Sunday, May 13, is Mother’s Day. Whatever your personal qualifications may be for motherhood, you’ll astonish yourself by discovering you are more capable to handle some of what you were anxious about, while still being less prepared than you expected for other situations. So what makes a mother? Is it simply giving birth? Or is it about providing the nurturing and love as the child grows? We tend to believe that whatever our mothers and fathers did to us, we will inevitably repeat their faults. Our mothers’ shortcomings do not predispose us to follow in their footsteps, for we don’t need to replay the same mistakes from one generation to the next, if we consciously parent our children. Certainly this isn’t easy for mothers with a legacy of abuse, shame, abandonment, or chronic trauma. Whatever way our children come to us, whether through birth or adoption, they need a mother who accepts and loves them unconditionally.

Nothing truly prepares us for the many shades of motherhood. Only very fortunate parents navigate through life without some heart-wrenching incidents or terrifying events to remind them that everything can change in one moment. Before a child’s serious illness or injury, the ground might feel solid underneath us, and then it completely opens up, making us feel like we’ll never stop falling. It’s useless to tell a mother not to worry about her children; it simply comes with the territory. We cannot shut that down as our children evolve and head out into the world with increasing independence. From their first day of daycare or preschool, we entrust our children to unrelated caregivers, believing they will protect them. Then on to “big” school, where their exposure to bullying, hurt feelings, disappointments, relentless competition, and shaming are all daily possibilities. While we can care for our child’s physical bumps and scrapes, drying their tears while putting them back together with a bandage and hug, their emotional hurts are far more painful. We can’t take care of the invisible wounds the way we can the bloody knee or elbow; they instead bring us sleepless nights, heartaches and relentless worry. This is when mothers feel the most helpless. As painful as it is to witness our child’s heartbreaks, our job is not to fix their problems, as their feelings belong to them. Our job is to listen, to understand, to simply bear witness to their pain, making suggestions only with their permission.

Our children are our very best teachers, guiding us through the hurdles, our failures, and setbacks with unwavering acceptance and forgiveness. If we watch carefully, they will show us how to navigate through the most challenging terrain, revealing where and when to take breaks from worrying about them. My own children have taught me more than I could ever digest in the classroom, studying, or in professional workshops. When I paid close attention, they were telling me what they needed, whether I was understanding correctly or what I was missing. If I was distracted, their behavior quickly brought me back to the present, showing me their unmet needs. When they were struggling, it was my job to listen to the emotional root of their problems, to connect with them. As they grew, experiencing changes and challenges, I learned invaluable lessons from them for which I’m eternally grateful.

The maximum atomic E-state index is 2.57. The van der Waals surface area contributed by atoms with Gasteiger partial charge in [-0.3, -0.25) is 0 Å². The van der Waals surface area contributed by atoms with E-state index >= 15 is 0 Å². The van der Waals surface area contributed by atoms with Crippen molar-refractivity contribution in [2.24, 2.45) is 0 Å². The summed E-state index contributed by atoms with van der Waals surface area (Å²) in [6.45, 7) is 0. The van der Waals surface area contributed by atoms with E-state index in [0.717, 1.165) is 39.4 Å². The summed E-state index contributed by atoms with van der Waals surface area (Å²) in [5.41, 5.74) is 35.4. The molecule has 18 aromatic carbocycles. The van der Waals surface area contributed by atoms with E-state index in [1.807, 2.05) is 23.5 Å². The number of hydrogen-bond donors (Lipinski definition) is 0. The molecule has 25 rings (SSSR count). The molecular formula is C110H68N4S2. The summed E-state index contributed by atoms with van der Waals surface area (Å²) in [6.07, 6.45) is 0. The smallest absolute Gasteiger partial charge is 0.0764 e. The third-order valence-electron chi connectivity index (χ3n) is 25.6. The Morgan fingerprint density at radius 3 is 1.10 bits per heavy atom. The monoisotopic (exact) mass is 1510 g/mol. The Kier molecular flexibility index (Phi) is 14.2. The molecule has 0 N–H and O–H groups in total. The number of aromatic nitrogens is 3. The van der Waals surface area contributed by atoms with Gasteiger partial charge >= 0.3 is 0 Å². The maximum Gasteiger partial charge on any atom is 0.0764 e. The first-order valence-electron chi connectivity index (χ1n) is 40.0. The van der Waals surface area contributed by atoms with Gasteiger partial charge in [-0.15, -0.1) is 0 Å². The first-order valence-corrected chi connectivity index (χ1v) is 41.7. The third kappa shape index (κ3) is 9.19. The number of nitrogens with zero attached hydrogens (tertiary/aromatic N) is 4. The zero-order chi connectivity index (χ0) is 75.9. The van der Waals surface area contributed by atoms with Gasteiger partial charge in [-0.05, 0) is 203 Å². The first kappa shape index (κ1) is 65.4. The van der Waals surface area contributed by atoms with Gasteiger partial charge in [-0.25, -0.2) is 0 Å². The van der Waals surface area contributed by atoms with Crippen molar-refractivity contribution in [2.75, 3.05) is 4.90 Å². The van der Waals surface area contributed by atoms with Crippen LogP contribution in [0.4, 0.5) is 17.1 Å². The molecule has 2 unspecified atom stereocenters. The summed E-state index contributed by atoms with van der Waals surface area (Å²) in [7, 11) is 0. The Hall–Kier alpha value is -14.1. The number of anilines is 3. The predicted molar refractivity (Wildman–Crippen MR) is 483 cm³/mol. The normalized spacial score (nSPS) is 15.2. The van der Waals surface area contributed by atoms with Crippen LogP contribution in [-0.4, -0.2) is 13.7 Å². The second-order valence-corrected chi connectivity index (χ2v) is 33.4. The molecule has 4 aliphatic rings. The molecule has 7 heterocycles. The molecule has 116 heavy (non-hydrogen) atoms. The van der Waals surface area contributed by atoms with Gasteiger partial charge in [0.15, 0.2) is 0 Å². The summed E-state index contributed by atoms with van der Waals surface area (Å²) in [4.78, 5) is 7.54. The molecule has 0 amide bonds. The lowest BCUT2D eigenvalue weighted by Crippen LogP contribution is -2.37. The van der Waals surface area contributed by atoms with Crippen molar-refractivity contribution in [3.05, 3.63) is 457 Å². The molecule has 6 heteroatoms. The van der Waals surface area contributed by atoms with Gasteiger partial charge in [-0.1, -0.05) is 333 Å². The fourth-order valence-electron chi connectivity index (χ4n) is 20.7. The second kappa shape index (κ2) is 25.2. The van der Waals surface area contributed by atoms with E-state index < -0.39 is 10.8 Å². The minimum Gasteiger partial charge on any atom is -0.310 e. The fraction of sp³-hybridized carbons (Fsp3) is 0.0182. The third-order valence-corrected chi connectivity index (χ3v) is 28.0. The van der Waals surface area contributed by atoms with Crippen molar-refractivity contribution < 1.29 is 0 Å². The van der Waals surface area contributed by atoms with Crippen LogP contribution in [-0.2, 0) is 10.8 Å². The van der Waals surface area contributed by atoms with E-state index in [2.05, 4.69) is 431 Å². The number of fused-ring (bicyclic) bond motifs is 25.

Our love cannot be measured or quantified, for there is indeed no greater love than a mother’s love for her children. This life-changing, emotional experience transforms us in ways nothing else ever will. Our children push us to be our very best, honest selves, giving us daily performance reviews. There is no rest for the weary, nor do our children give us any passes for reacting from our unhealed childhood wounds. They can trigger us, reopening unresolved issues in a split second, forcing us to decide whether we will do the necessary work to mother consciously, or muddle through their childhood in chronic chaos.

Mothers are on call day and night, often with minimal sleep when nursing a sick, frightened or distressed child. We tell endless stories, drive unlimited miles to ensure their presence at every important commitment and event, feed and clothe them, listening closely to their highs and lows. We must regulate our emotions, modeling to our children how to regulate their own. Speaking the language of connection requires learning a “foreign” language, which requires practice and determination. What do we hope our children will value most about our mothering when they are grown and have flown the nest? Did they trust we were always there when they needed us? Did we listen to them with unconditional acceptance, communicating with connection? Do they have special memories of the fun we had with them, providing time to be playful, genuinely enjoying their company? Above all, will we have communicated to our child, “I accept and love you for who you are. There’s nothing I need or want to change about you.”

“Our initial family is our most influential context, our blueprint for navigating our future relationships, and the most important system we will ever belong to. Yet, while everyone is shaped by the past, no one is doomed by it.

Nor can we make glib predictions about how we will greet motherhood based on our own history, the family we grew up in, or our preconceptions about how we will respond.” (Dr. Harriet Lerner)

This is a time to celebrate mothers. Together, we can raise a generation of leaders, educators, community builders, entrepreneurs, stewards of our planet, and passionate citizens.

Please send me your questions.